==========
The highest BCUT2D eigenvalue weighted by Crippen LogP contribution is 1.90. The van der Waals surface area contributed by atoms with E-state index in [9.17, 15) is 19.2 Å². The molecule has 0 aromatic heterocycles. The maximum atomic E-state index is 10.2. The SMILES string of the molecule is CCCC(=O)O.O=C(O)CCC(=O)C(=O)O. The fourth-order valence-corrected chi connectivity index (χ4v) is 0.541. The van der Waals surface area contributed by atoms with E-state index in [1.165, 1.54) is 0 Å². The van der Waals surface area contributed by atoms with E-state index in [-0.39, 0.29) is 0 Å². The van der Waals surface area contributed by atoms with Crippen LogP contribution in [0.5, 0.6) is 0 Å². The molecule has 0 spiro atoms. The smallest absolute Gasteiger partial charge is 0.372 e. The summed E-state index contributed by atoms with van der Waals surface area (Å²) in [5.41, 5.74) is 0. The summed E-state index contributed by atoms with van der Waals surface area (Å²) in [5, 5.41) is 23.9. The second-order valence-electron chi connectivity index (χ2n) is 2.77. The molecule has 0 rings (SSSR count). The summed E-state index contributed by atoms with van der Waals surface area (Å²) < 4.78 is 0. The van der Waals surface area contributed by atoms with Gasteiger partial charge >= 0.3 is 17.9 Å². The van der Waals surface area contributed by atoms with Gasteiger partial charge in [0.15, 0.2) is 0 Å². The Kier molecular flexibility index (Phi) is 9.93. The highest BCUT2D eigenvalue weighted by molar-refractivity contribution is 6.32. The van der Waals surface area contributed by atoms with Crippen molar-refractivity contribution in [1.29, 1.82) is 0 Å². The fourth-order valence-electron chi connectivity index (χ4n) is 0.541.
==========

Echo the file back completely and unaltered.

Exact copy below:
The highest BCUT2D eigenvalue weighted by Crippen LogP contribution is 1.90. The van der Waals surface area contributed by atoms with E-state index in [9.17, 15) is 19.2 Å². The molecule has 0 aromatic heterocycles. The maximum atomic E-state index is 10.2. The SMILES string of the molecule is CCCC(=O)O.O=C(O)CCC(=O)C(=O)O. The fourth-order valence-corrected chi connectivity index (χ4v) is 0.541. The van der Waals surface area contributed by atoms with E-state index in [1.165, 1.54) is 0 Å². The van der Waals surface area contributed by atoms with E-state index in [-0.39, 0.29) is 0 Å². The van der Waals surface area contributed by atoms with Crippen LogP contribution in [0.5, 0.6) is 0 Å². The molecule has 0 spiro atoms. The smallest absolute Gasteiger partial charge is 0.372 e. The summed E-state index contributed by atoms with van der Waals surface area (Å²) in [5.41, 5.74) is 0. The summed E-state index contributed by atoms with van der Waals surface area (Å²) in [5, 5.41) is 23.9. The second-order valence-electron chi connectivity index (χ2n) is 2.77. The molecule has 0 rings (SSSR count). The summed E-state index contributed by atoms with van der Waals surface area (Å²) < 4.78 is 0. The van der Waals surface area contributed by atoms with Gasteiger partial charge >= 0.3 is 17.9 Å². The van der Waals surface area contributed by atoms with Gasteiger partial charge in [0.15, 0.2) is 0 Å². The Kier molecular flexibility index (Phi) is 9.93. The highest BCUT2D eigenvalue weighted by molar-refractivity contribution is 6.32. The van der Waals surface area contributed by atoms with Crippen molar-refractivity contribution in [1.29, 1.82) is 0 Å². The fourth-order valence-electron chi connectivity index (χ4n) is 0.541.